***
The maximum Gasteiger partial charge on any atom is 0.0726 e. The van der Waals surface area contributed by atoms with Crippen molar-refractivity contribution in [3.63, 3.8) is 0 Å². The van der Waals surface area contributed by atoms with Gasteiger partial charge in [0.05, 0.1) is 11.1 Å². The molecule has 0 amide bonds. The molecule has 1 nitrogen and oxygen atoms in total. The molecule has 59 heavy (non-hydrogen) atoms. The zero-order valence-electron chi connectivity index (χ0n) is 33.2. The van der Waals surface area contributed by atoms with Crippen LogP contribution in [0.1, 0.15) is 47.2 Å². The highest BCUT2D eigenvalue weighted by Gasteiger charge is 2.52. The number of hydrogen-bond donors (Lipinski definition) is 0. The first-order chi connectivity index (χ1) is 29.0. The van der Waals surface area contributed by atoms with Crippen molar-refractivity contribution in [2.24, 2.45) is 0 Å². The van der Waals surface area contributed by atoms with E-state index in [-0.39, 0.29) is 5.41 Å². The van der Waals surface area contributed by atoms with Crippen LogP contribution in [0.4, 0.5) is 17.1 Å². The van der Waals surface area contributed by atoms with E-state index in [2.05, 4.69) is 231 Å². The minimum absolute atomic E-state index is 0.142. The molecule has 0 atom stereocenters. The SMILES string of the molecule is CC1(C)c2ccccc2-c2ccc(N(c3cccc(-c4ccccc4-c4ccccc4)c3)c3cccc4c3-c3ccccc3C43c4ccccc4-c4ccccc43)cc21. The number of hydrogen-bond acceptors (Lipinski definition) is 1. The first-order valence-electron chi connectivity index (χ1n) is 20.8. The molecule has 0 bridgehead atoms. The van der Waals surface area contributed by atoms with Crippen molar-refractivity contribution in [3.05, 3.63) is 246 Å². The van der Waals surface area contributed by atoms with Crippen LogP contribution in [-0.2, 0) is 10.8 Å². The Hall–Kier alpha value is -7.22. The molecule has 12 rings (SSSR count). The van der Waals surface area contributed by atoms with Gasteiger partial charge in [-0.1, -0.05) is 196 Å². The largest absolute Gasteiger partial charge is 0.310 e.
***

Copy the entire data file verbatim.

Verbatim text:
The maximum Gasteiger partial charge on any atom is 0.0726 e. The van der Waals surface area contributed by atoms with Crippen molar-refractivity contribution in [3.63, 3.8) is 0 Å². The van der Waals surface area contributed by atoms with Gasteiger partial charge in [0.05, 0.1) is 11.1 Å². The molecule has 0 amide bonds. The molecule has 1 nitrogen and oxygen atoms in total. The molecule has 59 heavy (non-hydrogen) atoms. The zero-order valence-electron chi connectivity index (χ0n) is 33.2. The van der Waals surface area contributed by atoms with Crippen LogP contribution in [0.1, 0.15) is 47.2 Å². The highest BCUT2D eigenvalue weighted by Gasteiger charge is 2.52. The number of hydrogen-bond donors (Lipinski definition) is 0. The first-order chi connectivity index (χ1) is 29.0. The van der Waals surface area contributed by atoms with Crippen molar-refractivity contribution in [2.24, 2.45) is 0 Å². The van der Waals surface area contributed by atoms with E-state index in [-0.39, 0.29) is 5.41 Å². The van der Waals surface area contributed by atoms with Crippen LogP contribution in [0.4, 0.5) is 17.1 Å². The van der Waals surface area contributed by atoms with E-state index in [2.05, 4.69) is 231 Å². The minimum absolute atomic E-state index is 0.142. The molecule has 0 atom stereocenters. The SMILES string of the molecule is CC1(C)c2ccccc2-c2ccc(N(c3cccc(-c4ccccc4-c4ccccc4)c3)c3cccc4c3-c3ccccc3C43c4ccccc4-c4ccccc43)cc21. The number of hydrogen-bond acceptors (Lipinski definition) is 1. The first-order valence-electron chi connectivity index (χ1n) is 20.8. The molecule has 0 bridgehead atoms. The van der Waals surface area contributed by atoms with Crippen molar-refractivity contribution in [3.05, 3.63) is 246 Å². The van der Waals surface area contributed by atoms with Crippen LogP contribution in [-0.2, 0) is 10.8 Å². The Hall–Kier alpha value is -7.22. The molecule has 12 rings (SSSR count). The van der Waals surface area contributed by atoms with Gasteiger partial charge in [-0.1, -0.05) is 196 Å². The largest absolute Gasteiger partial charge is 0.310 e.